he cried, ‘where did this dog come from?’
“‘Where to be sure,’
said the dame; ‘you let him in your-self.’
“’Did I, Gran-ny?
Well, that is queer. I did not see him. He
seems to know how to stand up — sit down,
“Down I went like a flash.
“‘Get up, sir,’ and up I got once
more as stiff as a po-ker.
“‘Why don’t you
take him for one of your set,’ said the old dame.
’He must be lost, for just see here! his name
is on the brass ring round his neck.’ Then
she put on a pair of old horn specs to spell my name
out. ’F-r-i-s-k Frisk; what a nice name!
and what a clean, trim chap he is! Why, John,
he would be a great help to you, he seems so smart.’
“‘So he would,’
said the man. ’He would soon learn to dance,
and he knows now how to stand up. I can soon
teach him more. Here, you, sir! take that!’
and he threw me a large bit of meat, which I was glad
to get, you may be sure. Then I took the rest
of my share in my turn with Pete and Hop, and, O dear!
how nice it was, and how glad I was to get it!
“When we had eat all up, the
show-man took off the hats and coats of his dogs,
and sent them and me to sleep in a large flat box,
that stood at the end of the room. It was full
of straw and quite nice.
“Then the man sat down by the
fire to smoke his pipe and have a chat with his old
brown nut-shell Gran-ny.
“I was so glad to rest, that
I went fast to sleep right off. But, O dear!
O dear! the next morn, it was sad as it could be, for
I had to learn to dance a jig, and stand on my head,
and he beat me so, that I had a fit. I did think
he would break each bone I had, and the more I cried
the more he beat me.
“But I had to learn; and in
two weeks’ time I went out with the rest.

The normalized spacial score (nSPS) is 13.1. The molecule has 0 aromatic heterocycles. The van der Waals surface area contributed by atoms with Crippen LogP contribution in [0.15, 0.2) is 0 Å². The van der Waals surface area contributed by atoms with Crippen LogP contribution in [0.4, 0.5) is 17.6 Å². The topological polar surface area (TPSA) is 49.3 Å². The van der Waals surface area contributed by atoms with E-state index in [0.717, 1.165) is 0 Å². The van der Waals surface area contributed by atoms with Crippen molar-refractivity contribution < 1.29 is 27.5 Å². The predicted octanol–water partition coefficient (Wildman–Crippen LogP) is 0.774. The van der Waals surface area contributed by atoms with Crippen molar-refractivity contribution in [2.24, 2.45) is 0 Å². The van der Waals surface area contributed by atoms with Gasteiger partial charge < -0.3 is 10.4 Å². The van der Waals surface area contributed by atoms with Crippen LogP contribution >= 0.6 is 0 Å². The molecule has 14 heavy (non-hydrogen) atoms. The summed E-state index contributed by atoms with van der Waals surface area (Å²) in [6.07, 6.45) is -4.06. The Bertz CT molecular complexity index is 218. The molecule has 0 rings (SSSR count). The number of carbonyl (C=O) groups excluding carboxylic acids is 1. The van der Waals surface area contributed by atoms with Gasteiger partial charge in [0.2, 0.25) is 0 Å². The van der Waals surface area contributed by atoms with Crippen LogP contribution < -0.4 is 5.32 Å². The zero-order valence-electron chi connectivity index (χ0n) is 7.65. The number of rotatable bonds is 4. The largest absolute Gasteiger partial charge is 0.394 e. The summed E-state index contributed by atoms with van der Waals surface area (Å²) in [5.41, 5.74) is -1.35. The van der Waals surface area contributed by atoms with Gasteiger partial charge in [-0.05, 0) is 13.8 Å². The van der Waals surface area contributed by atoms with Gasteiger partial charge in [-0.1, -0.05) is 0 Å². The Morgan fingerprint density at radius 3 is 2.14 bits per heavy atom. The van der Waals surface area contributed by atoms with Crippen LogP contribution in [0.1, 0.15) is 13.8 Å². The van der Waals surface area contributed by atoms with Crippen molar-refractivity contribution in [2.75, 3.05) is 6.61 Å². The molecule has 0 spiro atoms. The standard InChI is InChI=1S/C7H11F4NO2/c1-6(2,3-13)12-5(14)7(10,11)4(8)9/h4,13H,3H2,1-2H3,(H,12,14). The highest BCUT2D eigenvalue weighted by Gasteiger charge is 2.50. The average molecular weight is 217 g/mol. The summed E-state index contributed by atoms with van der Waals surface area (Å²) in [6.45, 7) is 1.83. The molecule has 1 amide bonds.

“One day the same man I ran
from to-day saw me dance in the street. He was
a big show-man, and had dog plays, and was quite rich
and great; so he tried to buy me. I heard him
tell my man, that the dog who used to play
‘Jack, the Run-a-way,’ was just dead, and
I would make a first-rate Jack in his place.
“So he paid, I don’t know
how much, and got me, and set me to learn my part.
O my dear Dash! my life was one scene of hard blows
and hard fare. The poor wee dog who acts the
old dame in the play is worse off than I, for she
is so weak, that she can not do her part well; and
oh! how he beats her! She has told me more than
once that she would be glad to die, and I get quite
wild when I think I can not help her. If the
bad man would whip me for her, I would be glad to take
it, tho’ I get blows all the time for my own
“Oh! how sad!” cried Dash,
the big tears in his eyes. “What a bad,
bad man! How glad I am you have run a-way from
him. But what shall we do to hide you?”
“Dear Dash, if you will keep
me here for four or five days, I may get some one
to take me, who is as good and kind as Mr. Grey, and
then some day I will try to show you how much I feel
what you have done and will do for me.”
“Don’t speak of it,”
said Dash. “It is as much of a joy to do
good as to have good done to one’s self.
You shall stay here with me, dear Frisk! and we will
wait and see what comes of it.”
“O you good old dog! you dear
Dash! I will stay in your house all the time.
I will be as still as a drum with a hole in it.”
“Yes, and I know you will come
out all right at last. I tell you what!
I heard May and Hal ask their pa-pa to buy you.
O my! they want you so much!”
“Do they? O dear! then
I can stay here all the rest of my life.”
And in his joy he tried to stand on his head; but
the roof of the dog-house was too low, and his legs
came down on top of Dash’s back, and gave him
quite a start.
“But,” said Dash, “I
must tell you that May and Hal said you were to dance
“O dear! if that is all, I will
dance the whole day for a good home.”
So the two dogs kept house for a week,
and Dash went out and got the bones, while Frisk made
the straw beds, and swept the scraps out with his
paws for a broom. Not the tip of his nose did
he show in the day-time, but at night he took a run
round the lawn to get the twist out of his legs.
The fat old cook in the house said
she did not know how Dash could eat so much; for he
would beg for bones five or six times a day. She
was a good old soul, and she gave him all the bones
she had, and he would lick her hand and wag his tail,
and all but speak to thank her.
At last one day, Dash heard Mr. Grey
say that the show-man had gone a-way. He had
tried his best to find Frisk. He said he would
give a large sum to get him back; and all the boys
in town went out to hunt the poor dog. But they
did not find him, as you and I know.